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Discussion Starter #1
No, not a dumb movie based on a dumber video game....

Q for all you fellow horticulturists: I am quite UNABLE to suspend any lights over my tanks; the fixture has to rest on the tank (too many cats...)

Would you go with a 24" "Reptile UV Aqualight" which uses 1 24" European-style power compact bulb (the one that looks like a thin tuning fork),

OR

a 24" Zilla "Low Profile strip," which uses two 14W T-5s.

I suspect the first bulb may get too warm for tanks with plants mounted near the the top (e.g., Anthurium, Epi porpax, Haraella, etc.), especially in warmer weather. Actually, the first bulb is Coralife, the 2nd Zilla, which means they're essentially from the same company.

Does anyone have any experience or a serious opinion on which fixture they would use, resting on top of a planted vivarium?

I thank you for your advice.
 

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im building an array of 10 26 watt compact florescent bulbs at 6500k. the peak lumen output will be 16,000. this is comparable to a high pressure sodium bulb with MUCH less heat.

"daylight" CFLs are my new best friend. they are very cheap compared to pre-made fixtures.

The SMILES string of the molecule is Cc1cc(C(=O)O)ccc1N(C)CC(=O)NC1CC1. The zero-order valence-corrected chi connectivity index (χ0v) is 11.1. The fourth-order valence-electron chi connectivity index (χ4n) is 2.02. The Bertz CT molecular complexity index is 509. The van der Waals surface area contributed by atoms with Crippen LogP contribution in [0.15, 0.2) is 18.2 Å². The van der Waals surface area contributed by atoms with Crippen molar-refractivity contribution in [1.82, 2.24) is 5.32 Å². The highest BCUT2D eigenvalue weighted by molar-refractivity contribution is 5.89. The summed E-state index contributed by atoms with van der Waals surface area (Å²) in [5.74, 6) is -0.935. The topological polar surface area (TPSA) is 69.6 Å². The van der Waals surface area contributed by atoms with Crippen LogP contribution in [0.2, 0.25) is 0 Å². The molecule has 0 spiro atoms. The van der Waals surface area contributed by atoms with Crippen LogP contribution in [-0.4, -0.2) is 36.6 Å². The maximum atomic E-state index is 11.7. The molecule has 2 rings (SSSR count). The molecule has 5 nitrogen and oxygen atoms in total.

james
 

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He's talking about power compacts, not the spiral tubes.

In general I'm a fan of T5's. In my experience there's a better selection of replacement tubes available, and you don't have to worry about which connector is the right fit. A T5 is a T5 (unless you take HO and SHO T5s into account).

These however look like special UVB lights, so I can't vouch for their availability.

Also, power compacts will always have a certain amount of restrike, which means lost light and additional heat, but the T5 fixture appears to have both tubes under the same reflector so it will have the same problem.
 

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Discussion Starter #4
Thanks Carbonect!

What is the difference between HO and SHO T-5s, and regular T-5s? Are they different sizes? (I assume that "HO" means high output).
 

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He's talking about power compacts, not the spiral tubes.

In general I'm a fan of T5's. In my experience there's a better selection of replacement tubes available, and you don't have to worry about which connector is the right fit. A T5 is a T5 (unless you take HO and SHO T5s into account).

These however look like special UVB lights, so I can't vouch for their availability.

Also, power compacts will always have a certain amount of restrike, which means lost light and additional heat, but the T5 fixture appears to have both tubes under the same reflector so it will have the same problem.
i understand that he was asking about power compacts and not compact fluorescent, however i was saying that the CFLs give you way more bang for the buck. not only are they cheap in comparison but a comparable lumen output should produce much less heat. price for my 10 light 16 thousand lumen CFL light at 6500k is around $50-60. if you have looked at the prices of T5 units or T5 HO units or even power compacts for that matter, you will find that they are generally MUCH more expensive, and again may produce much more heat.

HD has 26w (100w equivalent) CFLs on sale $4 and change for a 2 pack.

james